Investigating Conservation of the Cell-Cycle-Regulated Transcriptional Program in the Fungal Pathogen, Cryptococcus neoformans

PLoS Genet. 2016 Dec 5;12(12):e1006453. doi: 10.1371/journal.pgen.1006453. eCollection 2016 Dec.


The pathogenic yeast Cryptococcus neoformans causes fungal meningitis in immune-compromised patients. Cell proliferation in the budding yeast form is required for C. neoformans to infect human hosts, and virulence factors such as capsule formation and melanin production are affected by cell-cycle perturbation. Thus, understanding cell-cycle regulation is critical for a full understanding of virulence factors for disease. Our group and others have demonstrated that a large fraction of genes in Saccharomyces cerevisiae is expressed periodically during the cell cycle, and that proper regulation of this transcriptional program is important for proper cell division. Despite the evolutionary divergence of the two budding yeasts, we found that a similar percentage of all genes (~20%) is periodically expressed during the cell cycle in both yeasts. However, the temporal ordering of periodic expression has diverged for some orthologous cell-cycle genes, especially those related to bud emergence and bud growth. Genes regulating DNA replication and mitosis exhibited a conserved ordering in both yeasts, suggesting that essential cell-cycle processes are conserved in periodicity and in timing of expression (i.e. duplication before division). In S. cerevisiae cells, we have proposed that an interconnected network of periodic transcription factors (TFs) controls the bulk of the cell-cycle transcriptional program. We found that temporal ordering of orthologous network TFs was not always maintained; however, the TF network topology at cell-cycle commitment appears to be conserved in C. neoformans. During the C. neoformans cell cycle, DNA replication genes, mitosis genes, and 40 genes involved in virulence are periodically expressed. Future work toward understanding the gene regulatory network that controls cell-cycle genes is critical for developing novel antifungals to inhibit pathogen proliferation.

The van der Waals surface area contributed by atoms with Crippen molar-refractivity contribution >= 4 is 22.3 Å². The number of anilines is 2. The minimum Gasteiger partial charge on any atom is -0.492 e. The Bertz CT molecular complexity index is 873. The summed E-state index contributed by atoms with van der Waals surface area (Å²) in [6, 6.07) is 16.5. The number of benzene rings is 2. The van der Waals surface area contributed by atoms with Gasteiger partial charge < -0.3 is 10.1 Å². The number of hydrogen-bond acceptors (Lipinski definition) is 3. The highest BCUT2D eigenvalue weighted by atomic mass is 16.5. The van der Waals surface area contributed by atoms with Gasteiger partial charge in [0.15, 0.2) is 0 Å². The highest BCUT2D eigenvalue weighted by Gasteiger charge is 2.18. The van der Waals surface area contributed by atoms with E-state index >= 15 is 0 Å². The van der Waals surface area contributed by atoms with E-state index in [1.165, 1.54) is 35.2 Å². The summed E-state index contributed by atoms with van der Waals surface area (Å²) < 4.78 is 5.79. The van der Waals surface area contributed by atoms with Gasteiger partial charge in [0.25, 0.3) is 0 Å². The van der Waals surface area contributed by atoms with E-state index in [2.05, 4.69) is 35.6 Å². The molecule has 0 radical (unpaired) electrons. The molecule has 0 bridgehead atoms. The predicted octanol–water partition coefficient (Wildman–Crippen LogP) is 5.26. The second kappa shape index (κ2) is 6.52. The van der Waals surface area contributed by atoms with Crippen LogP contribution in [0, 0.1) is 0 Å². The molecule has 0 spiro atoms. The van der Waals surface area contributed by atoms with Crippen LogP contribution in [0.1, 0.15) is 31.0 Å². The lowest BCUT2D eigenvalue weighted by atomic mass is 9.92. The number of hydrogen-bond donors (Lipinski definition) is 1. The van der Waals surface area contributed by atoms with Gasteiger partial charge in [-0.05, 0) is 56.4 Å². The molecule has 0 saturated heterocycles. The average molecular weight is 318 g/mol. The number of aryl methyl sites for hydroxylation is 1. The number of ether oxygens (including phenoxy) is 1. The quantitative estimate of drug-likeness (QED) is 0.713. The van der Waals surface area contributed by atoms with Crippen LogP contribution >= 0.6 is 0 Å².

MeSH terms

  • Cell Cycle / genetics
  • Cell Proliferation / genetics*
  • Cryptococcus neoformans / genetics
  • Cryptococcus neoformans / growth & development
  • Cryptococcus neoformans / pathogenicity
  • Evolution, Molecular*
  • Fungal Proteins / biosynthesis*
  • Fungal Proteins / genetics
  • Gene Expression Regulation, Developmental
  • Gene Expression Regulation, Fungal
  • Gene Regulatory Networks / genetics
  • Genetic Variation
  • Humans
  • Mitosis / genetics
  • Saccharomyces cerevisiae / genetics
  • Saccharomyces cerevisiae / growth & development
  • Transcription, Genetic*


  • Fungal Proteins

Grant support

This work is supported by the Defense Advanced Research Projects Agency (DARPA) grant #D12AP00025 (Biochronicity: Time, Networks, Evolution and Function; The funders had no role in study design, data collection and analysis, decision to publish, or preparation of the manuscript.